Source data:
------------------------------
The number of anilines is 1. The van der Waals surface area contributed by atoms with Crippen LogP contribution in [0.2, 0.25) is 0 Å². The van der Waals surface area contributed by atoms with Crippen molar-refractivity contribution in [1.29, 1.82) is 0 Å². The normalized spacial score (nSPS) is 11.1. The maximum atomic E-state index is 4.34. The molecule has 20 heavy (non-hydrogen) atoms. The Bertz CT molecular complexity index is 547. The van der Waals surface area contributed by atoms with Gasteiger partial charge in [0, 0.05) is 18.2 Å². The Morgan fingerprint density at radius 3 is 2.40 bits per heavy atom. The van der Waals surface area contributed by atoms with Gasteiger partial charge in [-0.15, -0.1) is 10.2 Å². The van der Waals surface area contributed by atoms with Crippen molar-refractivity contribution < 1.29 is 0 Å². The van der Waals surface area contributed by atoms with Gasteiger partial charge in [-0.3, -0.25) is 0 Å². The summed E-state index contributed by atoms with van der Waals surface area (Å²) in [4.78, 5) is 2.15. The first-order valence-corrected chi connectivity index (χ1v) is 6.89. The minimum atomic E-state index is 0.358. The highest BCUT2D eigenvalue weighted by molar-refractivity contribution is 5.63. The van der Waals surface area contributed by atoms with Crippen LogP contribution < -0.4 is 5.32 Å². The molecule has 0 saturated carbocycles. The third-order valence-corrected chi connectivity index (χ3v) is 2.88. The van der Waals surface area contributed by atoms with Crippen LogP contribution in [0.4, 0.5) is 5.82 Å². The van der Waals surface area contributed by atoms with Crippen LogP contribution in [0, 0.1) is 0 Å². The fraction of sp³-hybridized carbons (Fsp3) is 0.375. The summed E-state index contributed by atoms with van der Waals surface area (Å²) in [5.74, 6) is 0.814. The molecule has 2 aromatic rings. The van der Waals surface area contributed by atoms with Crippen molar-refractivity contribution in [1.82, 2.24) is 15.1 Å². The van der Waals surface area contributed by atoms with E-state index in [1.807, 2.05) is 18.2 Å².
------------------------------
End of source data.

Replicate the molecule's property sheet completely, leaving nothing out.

The number of anilines is 1. The van der Waals surface area contributed by atoms with Crippen LogP contribution in [0.2, 0.25) is 0 Å². The van der Waals surface area contributed by atoms with Crippen molar-refractivity contribution in [1.29, 1.82) is 0 Å². The normalized spacial score (nSPS) is 11.1. The maximum atomic E-state index is 4.34. The molecule has 20 heavy (non-hydrogen) atoms. The Bertz CT molecular complexity index is 547. The van der Waals surface area contributed by atoms with Gasteiger partial charge in [0, 0.05) is 18.2 Å². The Morgan fingerprint density at radius 3 is 2.40 bits per heavy atom. The van der Waals surface area contributed by atoms with Gasteiger partial charge in [-0.15, -0.1) is 10.2 Å². The van der Waals surface area contributed by atoms with Crippen molar-refractivity contribution < 1.29 is 0 Å². The van der Waals surface area contributed by atoms with Gasteiger partial charge in [-0.3, -0.25) is 0 Å². The summed E-state index contributed by atoms with van der Waals surface area (Å²) in [4.78, 5) is 2.15. The first-order valence-corrected chi connectivity index (χ1v) is 6.89. The minimum atomic E-state index is 0.358. The highest BCUT2D eigenvalue weighted by molar-refractivity contribution is 5.63. The van der Waals surface area contributed by atoms with Crippen LogP contribution < -0.4 is 5.32 Å². The molecule has 0 saturated carbocycles. The third-order valence-corrected chi connectivity index (χ3v) is 2.88. The van der Waals surface area contributed by atoms with Crippen LogP contribution in [0.4, 0.5) is 5.82 Å². The van der Waals surface area contributed by atoms with Crippen LogP contribution in [0, 0.1) is 0 Å². The fraction of sp³-hybridized carbons (Fsp3) is 0.375. The summed E-state index contributed by atoms with van der Waals surface area (Å²) in [5.74, 6) is 0.814. The molecule has 2 aromatic rings. The van der Waals surface area contributed by atoms with Crippen molar-refractivity contribution in [1.82, 2.24) is 15.1 Å². The van der Waals surface area contributed by atoms with E-state index in [1.807, 2.05) is 18.2 Å².